# Work, Energy, And Power NCERT Textbook PDF

### Chapter 6: Work, Energy, and Power

#### 6.1 Introduction

The terms ‘work’, ‘energy’, and ‘power’ are frequently used in everyday language.

A farmer ploughing the field, a construction worker carrying bricks, a student studying for a competitive examination, an artist painting a beautiful landscape, all are said to be working.

In physics, however, the word ‘Work’ covers a definite and precise meaning.

Somebody who has the capacity to work for 14-16 hours a day is said to have large stamina or energy. We admire a long-distance runner for her stamina and energy.

Energy is thus our capacity to do work. In Physics too, the term ‘energy’ is related to work in this sense, but as said above the term ‘work’ itself is defined much more precisely. The word ‘power’ is used in everyday life with different shades of meaning.

In karate or boxing, we talk of ‘powerful’ punches. These are delivered at a great speed. This shade of meaning is close to the meaning of the word ‘power’ used in physics.

We shall find that there is at best a loose correlation between the physical definitions and the physiological pictures these terms generate in our minds.

The aim of this chapter is to develop an understanding of these three physical quantities. Before we proceed with this task, we need to develop a mathematical prerequisite, namely the scalar product of two vectors.

#### 6.1.1 The Scalar Product

We have learned about vectors and their use in Chapter 4. Physical quantities like displacement, velocity, acceleration, force, etc. are vectors.

We have also learned how vectors are added or subtracted. We now need to know how vectors are multiplied.

There are two ways of multiplying vectors we shall come across: one way known as the scalar product gives a scalar from two vectors and the other known as the vector product produces a new vector from two vectors.

We shall look at the vector product in Chapter 7. Here we take up the scalar product of two vectors. The scalar product or dot product of any two vectors A and B denoted as A.B (read

A dot B) is defined as A.B = A B cos θ

#### 6.7 The Concept of Potential Energy

The word potential suggests possibility or capacity for action. The term potential energy
brings to one’s mind ‘stored’ energy.

A stretched bow string possesses potential energy. When it is released, the arrow flies off at a great speed.

The earth’s crust is not uniform but has discontinuities and dislocations that are called fault lines. These fault lines in the earth’s crust are like ‘compressed springs’. They possess a large amount of potential energy.

An earthquake results when these fault lines readjust. Thus, potential energy is the ‘stored energy’ by virtue of the position or configuration of a body.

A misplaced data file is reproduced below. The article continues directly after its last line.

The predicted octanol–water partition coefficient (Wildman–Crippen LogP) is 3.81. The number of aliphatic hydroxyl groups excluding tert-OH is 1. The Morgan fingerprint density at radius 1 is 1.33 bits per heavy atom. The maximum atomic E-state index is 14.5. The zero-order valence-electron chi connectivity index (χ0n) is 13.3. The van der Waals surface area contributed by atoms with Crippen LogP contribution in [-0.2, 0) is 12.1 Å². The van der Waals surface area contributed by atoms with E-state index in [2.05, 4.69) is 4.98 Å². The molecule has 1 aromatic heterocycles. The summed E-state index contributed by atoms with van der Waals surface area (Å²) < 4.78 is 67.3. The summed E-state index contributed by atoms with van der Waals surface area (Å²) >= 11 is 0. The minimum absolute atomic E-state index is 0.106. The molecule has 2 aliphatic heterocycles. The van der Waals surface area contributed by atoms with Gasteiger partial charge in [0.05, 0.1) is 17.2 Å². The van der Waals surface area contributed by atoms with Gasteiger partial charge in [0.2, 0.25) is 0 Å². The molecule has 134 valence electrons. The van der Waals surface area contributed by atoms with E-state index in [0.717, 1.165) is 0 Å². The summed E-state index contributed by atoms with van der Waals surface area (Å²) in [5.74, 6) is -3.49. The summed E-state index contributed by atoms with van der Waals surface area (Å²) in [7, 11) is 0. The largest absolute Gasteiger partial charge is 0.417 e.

The body left to itself releases this stored energy in the form of kinetic energy. Let us make our notion of potential energy more concrete.

### NCERT Solutions Class 11 Physics Chapter 6 Work, Energy, and Power

Que.1.The sign of work done by a force on a body is important to understand. State carefully if the following quantities are positive or negative:

(a) work done by a man in lifting a bucket out of a well by means of a rope tied to the bucket.
(b) work done by the gravitational force in the above case,
(c) work done by friction on a body sliding down an inclined plane,
(d) work done by an applied force on a body moving on a rough horizontal plane with uniform
velocity,
(e) work done by the resistive force of air on a vibrating pendulum in bringing it to rest

Ans.

(a) It is clear that the direction of both the force and the displacement is the same and thus the work done on it is positive.

(b) It can be noted that the displacement of the object is in an upward direction whereas, the force due to gravity is in a downward direction. Hence, the work done is negative.

(c) It can be observed that the direction of motion of the object is opposite to the direction of the frictional force. So, the work done is negative.

(d) The object which is moving in a rough horizontal plane faces the frictional force which is opposite to the direction of the motion. To maintain a uniform velocity, a uniform force is applied to the object. So, the motion of the object and the applied force are in the same direction. Thus, the work done is positive.

(e) It is noted that the direction of the bob and the resistive force of air which is acting on it are in opposite directions. Thus, the work done is negative.

Que.2. A body is initially at rest. It undergoes one-dimensional motion with constant acceleration. The power delivered to it at time t is proportional to

(i) t^{\frac{1}{2}}t21​

(ii) t^{\frac{3}{2}}t23​

(iii) t2

(iv) t

Ans. body mass = m

Acceleration = a

According to Newton’s second law of motion:

F = ma (constant)

We know that a = \frac{dv}{dt}dtdv​ = constant

dv = dt x constant

On integrating

v = \alphaαt \rightarrow→ 1

Where, \alphaα is also a constant

v \propto∝ t \rightarrow→ 2

The relation of power is given by:

P = F.v

From equation 1 & 2

P \propto∝ t

Thus, from the above, we conclude that power is proportional to time.